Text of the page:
Avon Trail Board member Melissa Winkler welcomed 28 attendees to the Wilmot Coffee Talk Wednesday, March 9. As the guest speaker, Melissa spoke of the Joy that hiking the Avon Trail can provide.
Joining Melissa was Avon Trail President Jane Foster, Cindy Kimber from the Trail Monitors and Ted Derry from Trail Maintenance Team. All the work done on Avon Trail is by volunteers to keep the trail sections open for hikers.
As Melissa pointed out, the Avon Trail is a 121-kilometre hiking trail stretching from St. Marys in the west to Conestogo in the east. Much of the path can be accessed with only a five or a ten-minute drive from many small towns in Wilmot and Wellesley. “This makes hiking on the Avon Trail a simple, safe and healthy outing for people of all ages in our region.”
Talking to her audience, most people unfamiliar with the Avon Trail, Melissa acknowledged that there are reasons to feel nervous about hiking for many people, especially if you are new to it. “Some might feel that they have become less mobile over the years or simply believe you are past your best before date.” But, Melissa assured her listeners many of these feelings could be calmed by having a good plan and knowing how to prepare to hike.
Being prepared for a hike is not difficult. “Always hike with a friend and bring a hard copy or digital map,” she advised. The Avon Trail website (www.avontrail.ca) has links to a free ONDAGO digital map(s) of the trail that can be downloaded to a mobile phone. If you can, study a map of the area you intend to hike and become aware of the topography to ensure that it fits your abilities. Wear sturdy footwear appropriate for the season. Dress in layers. Bring water and a high-energy snack to enjoy. For most people, walking sticks and ice cleats, if in icy conditions, are great hiking aids.
As Melissa points out, the entire trail traverses a diverse landscape offering many opportunities for easy to moderate hiking adventures. If hiking with someone who has reduced mobility, she suggests the Health Valley section of the trail in St. Jacobs is a great option. It is a section that features excellent parking options and a pea gravel path, making it accessible with a cane, walker or wheelchair.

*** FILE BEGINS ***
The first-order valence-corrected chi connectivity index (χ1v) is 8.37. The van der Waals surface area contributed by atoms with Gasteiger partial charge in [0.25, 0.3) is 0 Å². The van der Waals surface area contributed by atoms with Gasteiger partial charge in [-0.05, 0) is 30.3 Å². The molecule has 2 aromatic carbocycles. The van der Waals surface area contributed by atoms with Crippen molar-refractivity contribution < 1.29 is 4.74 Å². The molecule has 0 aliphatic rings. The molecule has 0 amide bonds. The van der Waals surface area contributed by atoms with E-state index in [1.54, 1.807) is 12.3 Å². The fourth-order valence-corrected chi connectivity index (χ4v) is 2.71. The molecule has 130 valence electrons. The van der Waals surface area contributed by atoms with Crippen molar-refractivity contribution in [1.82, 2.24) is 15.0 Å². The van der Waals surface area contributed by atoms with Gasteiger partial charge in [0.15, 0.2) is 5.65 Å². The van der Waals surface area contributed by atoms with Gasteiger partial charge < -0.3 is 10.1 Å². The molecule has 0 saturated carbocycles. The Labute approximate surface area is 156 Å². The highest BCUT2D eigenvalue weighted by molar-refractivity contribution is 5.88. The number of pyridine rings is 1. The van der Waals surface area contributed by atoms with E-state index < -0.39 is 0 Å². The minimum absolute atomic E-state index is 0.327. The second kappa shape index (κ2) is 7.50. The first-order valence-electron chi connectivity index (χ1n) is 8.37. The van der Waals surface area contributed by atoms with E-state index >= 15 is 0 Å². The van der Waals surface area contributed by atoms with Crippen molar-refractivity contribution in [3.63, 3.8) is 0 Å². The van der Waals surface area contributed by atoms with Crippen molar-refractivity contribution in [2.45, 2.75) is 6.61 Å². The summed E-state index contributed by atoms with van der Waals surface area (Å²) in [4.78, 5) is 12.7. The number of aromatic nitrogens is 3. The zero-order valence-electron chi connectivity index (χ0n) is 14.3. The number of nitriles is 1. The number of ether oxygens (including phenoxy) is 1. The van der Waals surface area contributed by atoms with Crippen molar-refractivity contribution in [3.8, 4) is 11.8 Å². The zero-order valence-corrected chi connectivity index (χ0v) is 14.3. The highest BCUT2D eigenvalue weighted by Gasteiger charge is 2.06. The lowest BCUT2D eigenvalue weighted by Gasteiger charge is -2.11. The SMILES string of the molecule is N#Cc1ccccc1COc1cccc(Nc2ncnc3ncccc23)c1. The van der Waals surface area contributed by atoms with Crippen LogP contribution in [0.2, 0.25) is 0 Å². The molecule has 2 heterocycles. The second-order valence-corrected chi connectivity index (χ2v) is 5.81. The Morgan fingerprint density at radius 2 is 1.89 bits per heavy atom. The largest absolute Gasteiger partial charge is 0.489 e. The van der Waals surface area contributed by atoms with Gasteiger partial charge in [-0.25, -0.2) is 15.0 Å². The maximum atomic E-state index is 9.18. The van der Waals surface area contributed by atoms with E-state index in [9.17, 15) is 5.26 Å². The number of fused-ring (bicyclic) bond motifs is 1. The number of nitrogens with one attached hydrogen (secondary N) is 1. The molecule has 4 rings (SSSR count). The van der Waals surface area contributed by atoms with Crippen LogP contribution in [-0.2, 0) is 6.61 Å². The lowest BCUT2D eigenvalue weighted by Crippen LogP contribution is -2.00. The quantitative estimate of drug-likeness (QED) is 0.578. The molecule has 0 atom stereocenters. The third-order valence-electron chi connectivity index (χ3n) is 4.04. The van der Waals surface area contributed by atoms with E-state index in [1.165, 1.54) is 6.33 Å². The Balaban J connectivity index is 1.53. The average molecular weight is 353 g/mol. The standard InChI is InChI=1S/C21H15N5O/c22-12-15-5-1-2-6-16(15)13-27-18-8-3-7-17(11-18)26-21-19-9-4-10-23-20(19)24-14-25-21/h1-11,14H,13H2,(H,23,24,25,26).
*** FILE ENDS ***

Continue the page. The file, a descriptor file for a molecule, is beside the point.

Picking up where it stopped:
For Melissa and others, organized hikes are a great way to enter the world of hiking. The Avon Trail offers group hiking throughout the year. Hikers meet at the Allman Arena in Stratford every Tuesday morning to embark on a section hike along the Avon Trail (see the Events Calendar at www.avontrail.ca). Hiking with a group offers a communal feeling which helps you stay committed and learn or notice something you might have missed on your own.
“Every time I am on the trail, I am surprised by nature – its beauty, power, and cleverness,” noted Melissa. “When I hike with friends and family, they always point out things I would miss if I were on my own.”
Cindy outlined the steps a volunteer trail section monitor follows to keep the trail “open” for hikers. Each monitor is assigned trail sections, usually 2 to 3 kilometres in length. Each spring, the monitor walks the area, looking for obstacles like broken tree branches or fallen trees that might impede passage. Blazes placed on trees along the trail section may need to be touched up with paint to maintain visibility. The monitor completes a report form listing the trail section’s status. This form is sent by email to the Trail Monitor Captain. Based on these reports, a crew of trail maintenance volunteers with the appropriate equipment descend on the trail section and clear away the obstacles. Later in the season, the trail monitor re-hikes the area with pruner or clippers to remove overgrowth that could impede hiking on the section. Many sections require grass-cutting equipment that the maintenance crew uses to clear the trail. At the end of the summer season and into fall, the monitor reassesses the trail section working with clippers or pruners to remove any accumulated overgrowth.
Ted explained the work involved in building bridges and climbing stiles used along trail sections to climb over field fences.